Streaming services such as Spotify have been the subject of numerous litigation claims for copyright infringement, including one by Wixen which settled earlier this year for a reported $112.55m. The MMA limits the liability of such DSPs. Claims brought on or after 1 January 2018 for breach of the rights to reproduce and distribute musical works will see remedies limited to the appropriate mechanical royalty rate. What this means is that injunctive relief, attorney’s fees and, crucially, statutory damages will not be available.

The MMA also makes important changes to the way that royalties are calculated. Whereas previous rates for musical works were determined by a set of statutory factors, they will now be determined under the “willing buyer / willing seller” standard, which is also applied in the UK. This is likely to lead to an increase in the statutory royalty rate. It is, however, unclear whether these changes will be big enough to force DSPs to amend their business models by increasing subscription fees or the number of ads on their services.

What a Performance!

In addition to mechanical licences, the MMA makes drastic changes to how performance rights royalties are calculated as well.  Until now, ASCAP and BMI, the two main performance rights organisations (PROs), have had their royalty rates determined by two appointed judges of the Southern District of New York. Now, a judge will be assigned at random from a “wheel” of SDNY judges, enabling a fresh finding to be made in each case, a system that is much closer to how the Copyright Tribunal operates in the UK. Furthermore, with the repeal of Section 114(i) of the US Copyright Act, those judges can now take account of the rates charged for sound recordings. Publishers and composers have long campaigned for such a change, insisting that it will yield a fairer result in comparison to the rates that record labels, as the owners of sound recordings, are able to charge.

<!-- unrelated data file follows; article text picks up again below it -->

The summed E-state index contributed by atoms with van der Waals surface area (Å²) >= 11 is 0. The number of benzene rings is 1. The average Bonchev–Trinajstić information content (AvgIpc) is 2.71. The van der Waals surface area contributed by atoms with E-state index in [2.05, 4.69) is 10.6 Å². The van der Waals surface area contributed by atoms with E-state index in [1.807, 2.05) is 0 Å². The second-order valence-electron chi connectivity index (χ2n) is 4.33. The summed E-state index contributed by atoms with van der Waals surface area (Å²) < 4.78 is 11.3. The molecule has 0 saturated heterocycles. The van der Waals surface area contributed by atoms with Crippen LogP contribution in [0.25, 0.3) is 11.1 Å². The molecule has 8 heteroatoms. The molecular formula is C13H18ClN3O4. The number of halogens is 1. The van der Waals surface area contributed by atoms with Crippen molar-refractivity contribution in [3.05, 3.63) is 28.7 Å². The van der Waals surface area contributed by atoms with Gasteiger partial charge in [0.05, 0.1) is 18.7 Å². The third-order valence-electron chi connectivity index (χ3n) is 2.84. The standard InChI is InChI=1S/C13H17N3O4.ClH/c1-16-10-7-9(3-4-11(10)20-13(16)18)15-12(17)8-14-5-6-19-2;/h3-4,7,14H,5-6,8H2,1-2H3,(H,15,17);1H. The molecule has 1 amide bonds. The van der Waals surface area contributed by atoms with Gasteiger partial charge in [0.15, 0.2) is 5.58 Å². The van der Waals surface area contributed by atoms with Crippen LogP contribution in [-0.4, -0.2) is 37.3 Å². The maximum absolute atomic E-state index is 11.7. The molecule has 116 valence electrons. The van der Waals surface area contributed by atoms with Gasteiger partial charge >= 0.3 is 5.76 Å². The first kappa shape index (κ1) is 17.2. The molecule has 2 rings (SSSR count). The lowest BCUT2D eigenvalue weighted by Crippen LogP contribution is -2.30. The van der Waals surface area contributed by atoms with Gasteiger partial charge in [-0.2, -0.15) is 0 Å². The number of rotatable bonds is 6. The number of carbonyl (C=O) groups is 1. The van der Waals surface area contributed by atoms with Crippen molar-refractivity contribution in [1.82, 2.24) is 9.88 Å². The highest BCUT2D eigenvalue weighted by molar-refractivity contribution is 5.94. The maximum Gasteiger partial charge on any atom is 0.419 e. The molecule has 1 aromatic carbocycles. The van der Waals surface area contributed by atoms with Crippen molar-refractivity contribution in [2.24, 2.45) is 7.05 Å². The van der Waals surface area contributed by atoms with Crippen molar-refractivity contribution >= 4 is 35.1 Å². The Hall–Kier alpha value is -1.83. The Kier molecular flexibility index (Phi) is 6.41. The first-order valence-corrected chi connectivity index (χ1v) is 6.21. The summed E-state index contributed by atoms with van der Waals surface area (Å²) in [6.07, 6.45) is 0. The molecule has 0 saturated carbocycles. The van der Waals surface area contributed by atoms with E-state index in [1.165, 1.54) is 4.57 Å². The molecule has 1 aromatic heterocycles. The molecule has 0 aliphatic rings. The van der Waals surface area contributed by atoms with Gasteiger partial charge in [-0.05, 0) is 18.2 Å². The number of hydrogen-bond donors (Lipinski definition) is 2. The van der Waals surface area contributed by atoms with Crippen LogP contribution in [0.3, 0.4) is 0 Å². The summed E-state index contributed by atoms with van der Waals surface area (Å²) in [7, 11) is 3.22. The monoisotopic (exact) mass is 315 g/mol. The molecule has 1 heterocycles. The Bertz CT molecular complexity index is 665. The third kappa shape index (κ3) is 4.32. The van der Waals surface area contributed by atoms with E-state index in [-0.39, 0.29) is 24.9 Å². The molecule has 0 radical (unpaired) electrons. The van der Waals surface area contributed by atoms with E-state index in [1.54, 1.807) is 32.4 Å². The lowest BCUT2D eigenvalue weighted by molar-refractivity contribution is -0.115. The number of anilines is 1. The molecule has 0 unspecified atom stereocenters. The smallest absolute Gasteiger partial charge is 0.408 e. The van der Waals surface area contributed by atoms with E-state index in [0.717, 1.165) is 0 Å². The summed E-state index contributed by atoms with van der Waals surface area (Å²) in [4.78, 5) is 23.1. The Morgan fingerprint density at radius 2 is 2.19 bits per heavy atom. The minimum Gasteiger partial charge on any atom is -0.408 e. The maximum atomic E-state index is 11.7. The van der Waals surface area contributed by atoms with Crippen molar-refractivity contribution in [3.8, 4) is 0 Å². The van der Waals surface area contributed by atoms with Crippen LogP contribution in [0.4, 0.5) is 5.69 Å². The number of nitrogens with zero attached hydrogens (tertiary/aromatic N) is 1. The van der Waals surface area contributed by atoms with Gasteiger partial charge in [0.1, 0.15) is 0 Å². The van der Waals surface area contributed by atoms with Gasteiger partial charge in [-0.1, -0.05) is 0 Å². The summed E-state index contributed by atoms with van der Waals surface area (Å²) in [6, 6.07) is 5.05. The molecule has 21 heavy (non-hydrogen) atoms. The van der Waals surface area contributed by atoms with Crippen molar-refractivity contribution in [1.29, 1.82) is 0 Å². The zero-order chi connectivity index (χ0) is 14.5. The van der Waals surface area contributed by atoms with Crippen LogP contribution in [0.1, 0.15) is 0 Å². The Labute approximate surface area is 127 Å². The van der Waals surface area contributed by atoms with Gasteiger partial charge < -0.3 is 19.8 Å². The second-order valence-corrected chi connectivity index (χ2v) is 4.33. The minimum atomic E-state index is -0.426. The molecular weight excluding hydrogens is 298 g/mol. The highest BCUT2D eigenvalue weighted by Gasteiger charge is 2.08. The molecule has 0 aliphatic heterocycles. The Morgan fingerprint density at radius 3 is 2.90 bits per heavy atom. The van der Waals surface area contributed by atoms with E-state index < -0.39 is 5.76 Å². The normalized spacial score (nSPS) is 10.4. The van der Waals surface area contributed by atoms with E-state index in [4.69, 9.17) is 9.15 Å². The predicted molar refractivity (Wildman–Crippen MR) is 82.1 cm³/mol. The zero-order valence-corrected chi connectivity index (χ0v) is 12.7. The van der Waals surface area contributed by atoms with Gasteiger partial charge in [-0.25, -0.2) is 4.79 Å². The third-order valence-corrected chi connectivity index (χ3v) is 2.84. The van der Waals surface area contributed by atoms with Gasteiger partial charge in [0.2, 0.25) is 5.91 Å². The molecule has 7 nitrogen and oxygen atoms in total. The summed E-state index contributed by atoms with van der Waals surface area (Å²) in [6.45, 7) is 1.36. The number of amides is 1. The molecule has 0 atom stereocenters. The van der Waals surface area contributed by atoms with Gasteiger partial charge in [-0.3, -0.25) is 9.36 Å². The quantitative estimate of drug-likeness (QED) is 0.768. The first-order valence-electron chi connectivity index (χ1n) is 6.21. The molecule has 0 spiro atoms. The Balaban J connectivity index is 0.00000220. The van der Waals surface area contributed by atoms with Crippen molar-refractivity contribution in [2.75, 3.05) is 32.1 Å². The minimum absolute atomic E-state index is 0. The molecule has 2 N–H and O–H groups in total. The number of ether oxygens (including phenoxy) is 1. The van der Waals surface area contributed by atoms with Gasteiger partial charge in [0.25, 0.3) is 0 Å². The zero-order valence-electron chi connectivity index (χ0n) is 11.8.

Baby Boomers and Studio Nerds Get a Payday

It does not stop there. One curiosity of US copyright law is that it did not protect sound recordings at a federal level prior to 1972, meaning that performers recording before then have been missing out on large amounts of money. This issue is addressed by the CLASSICS Act, which introduces a right to royalties for pre-1972 works, granting federal copyright protection for works recorded before February 1972 for the first time. Meanwhile, the AMP Act recognises the contribution of often overlooked studio engineers and producers, enabling for improved pay outs for their contributions. These payments will be distributed by a non-profit collective.

Is this it?

The changes should be seen as an improvement to the way songs are licensed in the digital age. The new blanket licence and MLC in particular should ensure that songwriters get an improved slice of the royalties pie. DSPs meanwhile should benefit from a streamlined licencing process and a greater amount of legal certainty. While the passing of the bill has rightly been met with optimism from most quarters, a note of caution should be sounded. On its own, the MMA is unlikely to be able to fix the metadata issues that are prevalent in the industry and there is also the issue of sustainability. Although the industry is seeing the biggest increases in revenue for a decade, DSPs continue to struggle to make a profit.  If the changes have the expected effect of increasing performer and songwriter remuneration from DSPs, it will be interesting to see if label payouts are reduced to an equivalent extent, or whether the total available ‘cake’ is increased through pricing changes or the emergence of alternative business models.